Mysteries To Solve

The month of September has managed to work its way into our lives right on time.  Every month of the year has its own personalities.  No two are alike.  The books reviewed for this month have mysteries to be solved.  Just like the months their similarities end there.

A Study in Treason (2018) by Leonard Goldberg may be a novel those of you who are fans of Sherlock Holmes will want to get your hands on.  This title is the second of a new series.  It opens in 1914 at 221b Baker Street.  Here you will find Dr. John Watson, who is recovering from a stroke.  His son, John Watson, Jr., the narrator of this tale, along with his wife, Joanna, are playing a bit of a game with the elder Watson in an effort to stimulate his brain.  While watching action out on the street, a government car pulls up in front of the Baker Street address.

Out steps Sir Harold Whitlock, a highly placed government official.  The First Sea Lord of His Majesty’s navy has come unannounced and alone to enlist Dr. Watson’s help in solving the disappearance of a secret document.  The elder Watson insists that his son and Joanna be included in the investigation. Through conversations with Inspector Lestrade of Scotland Yard Whitlock is aware that Holmes had a long-lost daughter.  He is hesitant at first to have her join the investigation.  She assures him, “I see what everyone else sees.  But I think what no one else has thought.”

The secret document is a French Treaty that was drawn up in an effort to prevent a war with Germany.  Their goal is to find the stolen treaty before it is made public.  The trio takes off via train to Halifax Manor, a once glorious estate with 250,000 acres.  The appearance of which now seems to say otherwise.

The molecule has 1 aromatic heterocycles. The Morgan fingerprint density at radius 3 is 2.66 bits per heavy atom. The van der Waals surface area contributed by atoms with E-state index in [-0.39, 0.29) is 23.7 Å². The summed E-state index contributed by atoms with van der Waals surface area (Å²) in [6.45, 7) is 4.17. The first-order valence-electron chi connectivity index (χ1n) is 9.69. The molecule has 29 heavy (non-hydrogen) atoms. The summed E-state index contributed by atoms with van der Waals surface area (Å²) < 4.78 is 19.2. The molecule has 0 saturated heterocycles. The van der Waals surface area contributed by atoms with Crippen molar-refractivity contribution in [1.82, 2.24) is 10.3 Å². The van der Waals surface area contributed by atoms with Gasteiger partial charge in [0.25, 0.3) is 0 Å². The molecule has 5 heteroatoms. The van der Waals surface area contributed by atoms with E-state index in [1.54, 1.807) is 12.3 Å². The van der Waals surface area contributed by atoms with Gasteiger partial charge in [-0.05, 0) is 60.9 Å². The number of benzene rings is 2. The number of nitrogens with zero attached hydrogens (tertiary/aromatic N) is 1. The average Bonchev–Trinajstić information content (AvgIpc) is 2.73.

The library is the main point of interest for the three since that is where the treaty was being copied and the room had been locked at all times.  In addition, a guard was posted at the door around the clock and the windows were locked.  The only persons allowed in the room were:  The Duke of Winchester’s son Harry who was making the copies, Charles the butler who has served tea at precisely 3pm daily, and Harry’s wife.

Inspector Lestrade met them at the library and explained that they have not yet figured out how the thief came and went.  They have found no secret passage way.  Lestrade assured Joanna that none of the household staff were involved.  Joanna had a different response.  “Oh, I can assure you one is involved.”

Having inherited the genes of Sherlock Holmes when it comes to deductive reasoning, Joanna finds the hidden passage. She devised deductions based on her findings of just what kind of person could have accomplished the feat of entry into the secured room.  And the game is afoot.

I am not a super fan of Sherlock Holmes, but have read enough to know that Joanna definitely follows in his footsteps when it comes to solving crimes.  She is quite confident of her skills.  If her plan is followed, the treaty will be found.  The culprit apprehended.

Several different characters appear on the pages of A Study in Treason.  Some more complex and colorful than others.  But, do not write any of them off.  Every twist and turn, not matter how menial, may take you to the correct conclusion. Or, it may just be a red herring tossed about to throw you off the trail.  Can you match Joanna’s ability in solving this treacherous act?  Enjoy trying.